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Seven Spots for a U.S. Camp-and-Dive Trip

Getaways where you can do everything under the sun — literally.
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Seven Spots for a U.S. Camp-and-Dive Trip

Diving is an underwater-safari. As a lover of the outdoors, it’s one I don’t want to end when I leave the water. Turning a dive trip into a camp trip makes that happen, and it keeps my dive trips affordable. These seven epic spots tee-up outdoor adventure from sunup through sundown.

Ginnie Springs, Florida

Ginnie springs diver

Splash into freshwater Florida.

Shutterstock.com/Valerijs Novickis

At the privately-owned Ginnie Springs park, primitive campsites are first-come-first-serve and don’t require reservations; the cushier sites with water and electricity do. Visit during the off-season to avoid the crowds of students, and prepare for crystal-clear, 72-degree water at any of the three dive sites within the park: the Devil’s Spring System, the Ginnie Ballroom or the Santa Fe River. Both the camp and dive sites are located within the park.

Monterey, California

Sea lion

A sea lion basks on San Pedro Beach.

Shutterstock.com/Travis Robinson

If urban camping floats your boat, the city of Monterey sports its very own campground only a 10-minute drive from dozens of gorgeous kelp-filled sites including San Carlos Beach, where a large, constructed breakwater hosts a colony of sea lions and cormorants that often play with you underwater, and McAbee Beach where an easy shore entry leads to a kelp forest with abundant marine mammal life. Another good option is Lovers Point, where rays and harbor seal are often spotted at the three unique dive sites around the point. After your dives, you can relax at the campsite at Veterans Memorial Park, which has clean bathrooms and showers. Book early—the campground is small and fills up quickly in peak seasons.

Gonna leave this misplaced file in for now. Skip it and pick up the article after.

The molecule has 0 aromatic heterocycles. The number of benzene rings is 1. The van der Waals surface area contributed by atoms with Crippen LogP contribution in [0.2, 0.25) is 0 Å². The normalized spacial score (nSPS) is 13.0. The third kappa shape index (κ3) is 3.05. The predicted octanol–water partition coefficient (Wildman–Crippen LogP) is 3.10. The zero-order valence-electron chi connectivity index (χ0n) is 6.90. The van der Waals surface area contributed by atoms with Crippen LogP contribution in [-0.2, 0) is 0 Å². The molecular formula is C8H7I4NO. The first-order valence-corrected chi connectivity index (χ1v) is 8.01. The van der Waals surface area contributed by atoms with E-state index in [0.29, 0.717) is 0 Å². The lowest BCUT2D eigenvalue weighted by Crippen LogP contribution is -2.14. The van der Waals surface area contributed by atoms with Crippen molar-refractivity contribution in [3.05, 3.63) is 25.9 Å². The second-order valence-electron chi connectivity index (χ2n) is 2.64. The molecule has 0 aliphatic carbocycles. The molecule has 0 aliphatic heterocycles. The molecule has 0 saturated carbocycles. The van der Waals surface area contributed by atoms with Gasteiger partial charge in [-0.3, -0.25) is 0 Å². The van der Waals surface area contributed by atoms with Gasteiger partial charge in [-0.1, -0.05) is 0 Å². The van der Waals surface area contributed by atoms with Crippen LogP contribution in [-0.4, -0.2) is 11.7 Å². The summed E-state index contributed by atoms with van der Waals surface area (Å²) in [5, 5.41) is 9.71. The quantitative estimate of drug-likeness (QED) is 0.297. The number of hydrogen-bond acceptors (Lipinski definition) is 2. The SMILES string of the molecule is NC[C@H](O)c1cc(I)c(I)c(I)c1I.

Maui, Hawaii

Black sand beach

Enjoy world-famous black sands at Waianapanapa State Park.

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It’s hard to beat a colorful Hawaiian sunset enjoyed from the comfort of your tent. On Maui, Makena Landing Park is home to Five Caves at Makena Landing, one of the island’s most popular sites, where turtles, fish, rays and sharks are commonly spotted. You can also book a boat tour and dive to see the Lanai Cathedrals—unreal underwater lava tubes only a short ride from Maui. In Waianapanapa State Park, you can visit Maui’s famous black-sand beach, Pailoa, and pitch a tent at the Waiʻānapana State Park campground. Inland camping is available at Polipoli Spring State Recreation Area. Don’t forget to get your state park entrance and parking reservations and camping permit ahead of time. Finally, explore your options on Hipcamp.com, the AirBnB of camping that allows you to pitch a tent on someone’s land.

Thunder Bay National Marine Sanctuary, Alpena, Michigan

Nordmeer wreck

A diver descends to the Nordmeer wreck in Thunder Bay National Marine Sanctuary.

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Lake Huron should be on every maritime-history buff’s radar. This massive body of water makes encompasses the 4,300-square-mile Thunder Bay National Marine Sanctuary off the shores of Alpena. Essentially an underwater maritime museum, its impressive collection of nearly 100 wrecks—also known as “Shipwreck Alley”—date back to the 1800s. The Thunder Bay River State Forest campground, just nine miles outside of town, has frontcountry camping right along the river, a boat launch and hiking trails for longer surface intervals. The coastline of Lake Huron is dotted with shore-accessible wrecks, such as the Joseph S. Fay and the schooner Portland, but others are accessible via charter, such as the William P. Rend and the E. B Allen. Temperatures can shift between the high 40s to the low 60s in this area, so drysuits are recommended for more comfortable diving.